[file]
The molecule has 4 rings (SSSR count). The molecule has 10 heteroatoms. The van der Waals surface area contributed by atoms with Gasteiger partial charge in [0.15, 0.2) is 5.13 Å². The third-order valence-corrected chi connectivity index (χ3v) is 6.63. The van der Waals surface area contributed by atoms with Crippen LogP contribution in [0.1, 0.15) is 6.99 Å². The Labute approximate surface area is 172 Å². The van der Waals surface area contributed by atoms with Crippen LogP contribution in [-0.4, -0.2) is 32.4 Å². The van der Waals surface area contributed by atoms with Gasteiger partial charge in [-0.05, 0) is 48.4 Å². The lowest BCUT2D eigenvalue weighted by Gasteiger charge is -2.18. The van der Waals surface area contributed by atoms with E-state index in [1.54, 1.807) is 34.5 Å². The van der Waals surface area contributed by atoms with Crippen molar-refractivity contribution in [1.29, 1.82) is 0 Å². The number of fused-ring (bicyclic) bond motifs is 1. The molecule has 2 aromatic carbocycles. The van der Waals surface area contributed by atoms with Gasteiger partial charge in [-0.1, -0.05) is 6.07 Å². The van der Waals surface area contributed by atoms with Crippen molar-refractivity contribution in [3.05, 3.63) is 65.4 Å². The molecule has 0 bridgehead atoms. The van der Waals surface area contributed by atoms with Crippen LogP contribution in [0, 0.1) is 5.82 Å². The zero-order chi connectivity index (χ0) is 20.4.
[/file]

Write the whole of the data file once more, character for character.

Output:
The molecule has 4 rings (SSSR count). The molecule has 10 heteroatoms. The van der Waals surface area contributed by atoms with Gasteiger partial charge in [0.15, 0.2) is 5.13 Å². The third-order valence-corrected chi connectivity index (χ3v) is 6.63. The van der Waals surface area contributed by atoms with Crippen LogP contribution in [0.1, 0.15) is 6.99 Å². The Labute approximate surface area is 172 Å². The van der Waals surface area contributed by atoms with Crippen LogP contribution in [-0.4, -0.2) is 32.4 Å². The van der Waals surface area contributed by atoms with Gasteiger partial charge in [-0.05, 0) is 48.4 Å². The lowest BCUT2D eigenvalue weighted by Gasteiger charge is -2.18. The van der Waals surface area contributed by atoms with E-state index in [1.54, 1.807) is 34.5 Å². The van der Waals surface area contributed by atoms with Crippen molar-refractivity contribution in [1.29, 1.82) is 0 Å². The number of fused-ring (bicyclic) bond motifs is 1. The molecule has 2 aromatic carbocycles. The van der Waals surface area contributed by atoms with Gasteiger partial charge in [-0.1, -0.05) is 6.07 Å². The van der Waals surface area contributed by atoms with Crippen molar-refractivity contribution in [3.05, 3.63) is 65.4 Å². The molecule has 0 bridgehead atoms. The van der Waals surface area contributed by atoms with Crippen LogP contribution in [0, 0.1) is 5.82 Å². The zero-order chi connectivity index (χ0) is 20.4.